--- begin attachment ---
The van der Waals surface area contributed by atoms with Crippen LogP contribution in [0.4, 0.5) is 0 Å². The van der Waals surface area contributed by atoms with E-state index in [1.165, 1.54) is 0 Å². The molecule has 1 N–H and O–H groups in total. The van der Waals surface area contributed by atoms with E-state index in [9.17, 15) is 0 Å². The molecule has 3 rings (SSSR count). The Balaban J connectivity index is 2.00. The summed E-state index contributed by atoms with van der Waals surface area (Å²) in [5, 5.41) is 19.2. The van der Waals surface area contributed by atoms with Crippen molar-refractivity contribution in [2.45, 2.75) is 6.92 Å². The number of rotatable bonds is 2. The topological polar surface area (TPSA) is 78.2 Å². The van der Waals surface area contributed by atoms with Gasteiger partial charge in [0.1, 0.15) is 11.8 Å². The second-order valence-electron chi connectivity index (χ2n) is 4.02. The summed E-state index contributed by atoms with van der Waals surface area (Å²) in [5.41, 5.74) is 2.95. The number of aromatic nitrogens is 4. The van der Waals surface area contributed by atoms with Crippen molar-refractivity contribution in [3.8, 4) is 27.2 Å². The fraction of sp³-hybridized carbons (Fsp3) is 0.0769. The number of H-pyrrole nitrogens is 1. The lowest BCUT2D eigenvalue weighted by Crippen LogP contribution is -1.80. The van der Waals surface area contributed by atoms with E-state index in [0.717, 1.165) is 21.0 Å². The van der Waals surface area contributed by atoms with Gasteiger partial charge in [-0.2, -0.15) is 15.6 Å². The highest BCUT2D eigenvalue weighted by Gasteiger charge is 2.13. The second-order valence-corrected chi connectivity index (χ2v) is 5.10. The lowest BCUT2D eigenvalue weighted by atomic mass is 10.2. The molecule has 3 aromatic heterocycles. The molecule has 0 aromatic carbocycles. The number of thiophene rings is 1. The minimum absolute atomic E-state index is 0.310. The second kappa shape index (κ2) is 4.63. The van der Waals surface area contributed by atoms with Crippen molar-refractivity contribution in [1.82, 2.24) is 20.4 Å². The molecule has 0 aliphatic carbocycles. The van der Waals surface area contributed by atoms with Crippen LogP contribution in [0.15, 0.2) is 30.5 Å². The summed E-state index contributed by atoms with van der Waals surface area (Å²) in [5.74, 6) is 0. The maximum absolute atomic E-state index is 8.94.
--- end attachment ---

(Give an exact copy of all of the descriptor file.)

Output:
The van der Waals surface area contributed by atoms with Crippen LogP contribution in [0.4, 0.5) is 0 Å². The van der Waals surface area contributed by atoms with E-state index in [1.165, 1.54) is 0 Å². The molecule has 1 N–H and O–H groups in total. The van der Waals surface area contributed by atoms with E-state index in [9.17, 15) is 0 Å². The molecule has 3 rings (SSSR count). The Balaban J connectivity index is 2.00. The summed E-state index contributed by atoms with van der Waals surface area (Å²) in [5, 5.41) is 19.2. The van der Waals surface area contributed by atoms with Crippen molar-refractivity contribution in [2.45, 2.75) is 6.92 Å². The number of rotatable bonds is 2. The topological polar surface area (TPSA) is 78.2 Å². The van der Waals surface area contributed by atoms with Gasteiger partial charge in [0.1, 0.15) is 11.8 Å². The second-order valence-electron chi connectivity index (χ2n) is 4.02. The summed E-state index contributed by atoms with van der Waals surface area (Å²) in [5.41, 5.74) is 2.95. The number of aromatic nitrogens is 4. The van der Waals surface area contributed by atoms with Crippen molar-refractivity contribution in [3.8, 4) is 27.2 Å². The fraction of sp³-hybridized carbons (Fsp3) is 0.0769. The number of H-pyrrole nitrogens is 1. The lowest BCUT2D eigenvalue weighted by Crippen LogP contribution is -1.80. The van der Waals surface area contributed by atoms with E-state index in [0.717, 1.165) is 21.0 Å². The van der Waals surface area contributed by atoms with Gasteiger partial charge in [-0.2, -0.15) is 15.6 Å². The highest BCUT2D eigenvalue weighted by Gasteiger charge is 2.13. The second-order valence-corrected chi connectivity index (χ2v) is 5.10. The lowest BCUT2D eigenvalue weighted by atomic mass is 10.2. The molecule has 3 aromatic heterocycles. The molecule has 0 aromatic carbocycles. The number of thiophene rings is 1. The minimum absolute atomic E-state index is 0.310. The second kappa shape index (κ2) is 4.63. The van der Waals surface area contributed by atoms with Crippen molar-refractivity contribution in [1.82, 2.24) is 20.4 Å². The molecule has 0 aliphatic carbocycles. The van der Waals surface area contributed by atoms with Crippen LogP contribution in [0.15, 0.2) is 30.5 Å². The summed E-state index contributed by atoms with van der Waals surface area (Å²) in [5.74, 6) is 0. The maximum absolute atomic E-state index is 8.94.